As a young alumni one of the first questions I always ask whenever I come back to Manhattan and K-State is “what’s new?”  Since I graduated in May 2011, the Flint Hills Discovery Center, Rec Center expansion, Justin Hall addition, new hotels, changes to Aggieville, Basketball Training Facility, and more all make Manhattan feel quite a bit different than when I left. At the same time, some things feel like they haven’t changed at all.

As I walked through Anderson Hall and saw high school seniors and their families meeting tour guides for campus visits, I was reminded of what a difficult time I had choosing a school. Seeing the Engineering Complex full of people late at night took me back to the days of staying up late trying to finish another Engineering Physics or Calculus assignment.

Listening to Pant the Chant practice in Old Stadium reminded me of working to memorize a complex clapping routine (2007 PTC & Homecoming Champions!). Hearing Kyle Reynolds and Javi Lopez tell the story and impact of K-State Proud made me remember the early years of the campaign.

The faces around campus change with time, but the stories and experiences are as powerful as ever.  Throughout your time at K-State, don’t get so caught up in being busy that you forget to enjoy the things that make college special. Don’t be afraid to seek out opportunities that might cause you to change. You’ll be amazed as you experience college by how some aspects of your character evolve, and how some things stay the same. Above all, enjoy your time in Manhattan- as Eli’s bio says,“YOCO”.

Go State,

Phil

Intramurals: Fun For All

If you’re similar to me, you once had dreams—or maybe still do—of being a star athlete, of bringing home the state championship, of reaching the finish line first, and maybe even of making an appearance at the Olympics.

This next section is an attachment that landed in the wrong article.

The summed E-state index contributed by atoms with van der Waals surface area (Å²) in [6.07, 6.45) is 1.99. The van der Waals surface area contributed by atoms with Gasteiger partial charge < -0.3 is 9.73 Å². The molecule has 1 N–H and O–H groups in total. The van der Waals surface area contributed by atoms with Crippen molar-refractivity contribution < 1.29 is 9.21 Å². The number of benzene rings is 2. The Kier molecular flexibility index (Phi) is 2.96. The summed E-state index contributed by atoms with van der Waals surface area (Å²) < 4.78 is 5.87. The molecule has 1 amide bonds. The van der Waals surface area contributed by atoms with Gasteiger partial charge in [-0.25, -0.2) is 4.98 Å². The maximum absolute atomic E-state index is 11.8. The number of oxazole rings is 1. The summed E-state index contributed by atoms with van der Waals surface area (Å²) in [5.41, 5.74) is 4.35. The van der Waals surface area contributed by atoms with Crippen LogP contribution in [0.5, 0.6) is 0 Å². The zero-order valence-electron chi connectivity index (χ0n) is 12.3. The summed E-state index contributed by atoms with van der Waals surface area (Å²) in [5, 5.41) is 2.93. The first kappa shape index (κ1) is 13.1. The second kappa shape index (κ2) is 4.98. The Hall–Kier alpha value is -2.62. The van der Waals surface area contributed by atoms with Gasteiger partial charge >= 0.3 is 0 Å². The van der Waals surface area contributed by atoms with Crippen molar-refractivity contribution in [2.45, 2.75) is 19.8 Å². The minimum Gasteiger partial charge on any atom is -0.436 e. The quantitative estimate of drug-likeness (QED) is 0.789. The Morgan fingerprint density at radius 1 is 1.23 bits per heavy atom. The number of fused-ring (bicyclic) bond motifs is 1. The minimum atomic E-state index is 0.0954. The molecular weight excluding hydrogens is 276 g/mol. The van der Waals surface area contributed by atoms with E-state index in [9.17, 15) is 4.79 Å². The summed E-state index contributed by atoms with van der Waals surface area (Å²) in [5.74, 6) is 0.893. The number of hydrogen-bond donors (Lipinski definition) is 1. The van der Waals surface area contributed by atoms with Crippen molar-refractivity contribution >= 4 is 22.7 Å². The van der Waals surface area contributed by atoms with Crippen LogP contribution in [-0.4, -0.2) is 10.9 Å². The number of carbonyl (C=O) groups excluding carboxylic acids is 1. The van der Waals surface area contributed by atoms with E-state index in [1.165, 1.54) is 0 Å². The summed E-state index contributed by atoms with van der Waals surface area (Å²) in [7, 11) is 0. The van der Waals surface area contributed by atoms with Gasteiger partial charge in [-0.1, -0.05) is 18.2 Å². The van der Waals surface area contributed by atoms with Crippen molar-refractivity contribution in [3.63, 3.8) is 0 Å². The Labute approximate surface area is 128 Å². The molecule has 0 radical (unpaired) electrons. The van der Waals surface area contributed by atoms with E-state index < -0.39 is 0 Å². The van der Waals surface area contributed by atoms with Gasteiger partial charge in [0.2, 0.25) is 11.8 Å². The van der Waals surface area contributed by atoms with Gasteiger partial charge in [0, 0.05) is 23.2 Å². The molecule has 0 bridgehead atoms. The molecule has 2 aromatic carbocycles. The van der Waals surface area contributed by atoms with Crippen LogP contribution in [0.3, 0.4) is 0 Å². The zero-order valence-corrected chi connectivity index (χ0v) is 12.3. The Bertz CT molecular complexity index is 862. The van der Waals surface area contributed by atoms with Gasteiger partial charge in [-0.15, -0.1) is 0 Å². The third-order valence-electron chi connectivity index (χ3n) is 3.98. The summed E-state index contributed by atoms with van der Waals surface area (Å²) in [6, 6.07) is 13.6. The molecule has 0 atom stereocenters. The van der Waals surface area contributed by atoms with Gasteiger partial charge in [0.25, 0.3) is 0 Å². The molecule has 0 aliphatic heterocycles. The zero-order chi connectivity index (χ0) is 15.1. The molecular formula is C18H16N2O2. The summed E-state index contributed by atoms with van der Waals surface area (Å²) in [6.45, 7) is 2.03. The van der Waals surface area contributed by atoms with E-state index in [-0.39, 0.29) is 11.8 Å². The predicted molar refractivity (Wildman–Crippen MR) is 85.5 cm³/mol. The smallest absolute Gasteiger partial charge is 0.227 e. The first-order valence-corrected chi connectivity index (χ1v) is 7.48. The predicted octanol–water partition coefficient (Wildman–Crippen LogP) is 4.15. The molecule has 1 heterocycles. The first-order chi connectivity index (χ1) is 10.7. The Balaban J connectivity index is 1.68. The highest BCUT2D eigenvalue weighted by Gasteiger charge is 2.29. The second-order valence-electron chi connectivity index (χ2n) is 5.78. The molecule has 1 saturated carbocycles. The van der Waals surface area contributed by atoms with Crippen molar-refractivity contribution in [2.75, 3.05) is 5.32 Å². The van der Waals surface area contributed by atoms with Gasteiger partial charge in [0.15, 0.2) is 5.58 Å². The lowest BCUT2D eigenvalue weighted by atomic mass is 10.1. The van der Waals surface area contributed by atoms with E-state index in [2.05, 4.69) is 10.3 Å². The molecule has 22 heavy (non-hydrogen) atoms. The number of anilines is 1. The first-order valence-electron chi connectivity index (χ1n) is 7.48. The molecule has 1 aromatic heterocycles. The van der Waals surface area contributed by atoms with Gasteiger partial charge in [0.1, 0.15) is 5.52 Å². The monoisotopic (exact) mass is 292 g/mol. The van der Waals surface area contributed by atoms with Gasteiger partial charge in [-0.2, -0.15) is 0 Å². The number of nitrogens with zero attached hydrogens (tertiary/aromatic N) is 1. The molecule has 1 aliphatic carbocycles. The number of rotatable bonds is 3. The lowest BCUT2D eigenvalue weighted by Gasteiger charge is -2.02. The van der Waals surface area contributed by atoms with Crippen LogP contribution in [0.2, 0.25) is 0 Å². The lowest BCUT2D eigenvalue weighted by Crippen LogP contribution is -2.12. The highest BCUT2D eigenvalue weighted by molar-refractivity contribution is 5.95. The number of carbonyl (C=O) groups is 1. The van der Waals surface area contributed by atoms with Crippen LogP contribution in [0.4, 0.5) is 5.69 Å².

And, if you’re REALLY similar – athletically speaking – to me, then you may have realized by now that these dreams are NOT so likely to ever be realized. I love sports, but they’re not really my thing – sure, I was OK at cross country and tennis in high school, but my chances of reaching the Olympics are, to put it gently, slim.

So what’s the answer for sports-lovers who have an ability level just SLIGHTLY below that of a Division 1 athlete? Intramurals, my friends!

I’ve talked before about my participation this year in intramural soccer, but my intramural career hasn’t been limited to that! I’ve played intramural basketball, volleyball, badminton, table tennis, flag football, tennis, racquetball, and most recently, intertube water polo (you read that correctly!). Intramural sports at K-State are truly for everyone who want to participate – various leagues exist, and all ability levels are welcome – trust me.

Besides the good exercise and opportunity to continue my Olympic pipe dreams, intramurals are a lot of fun. I’ve played various team sports with members of my fraternity, and I have a variety of hilarious memories from my time at the Chester E. Peters Recreational Complex. If you’re like me and loved your days of high school stardom (whether or real or imagined), intramurals may be just the ticket!

-Eli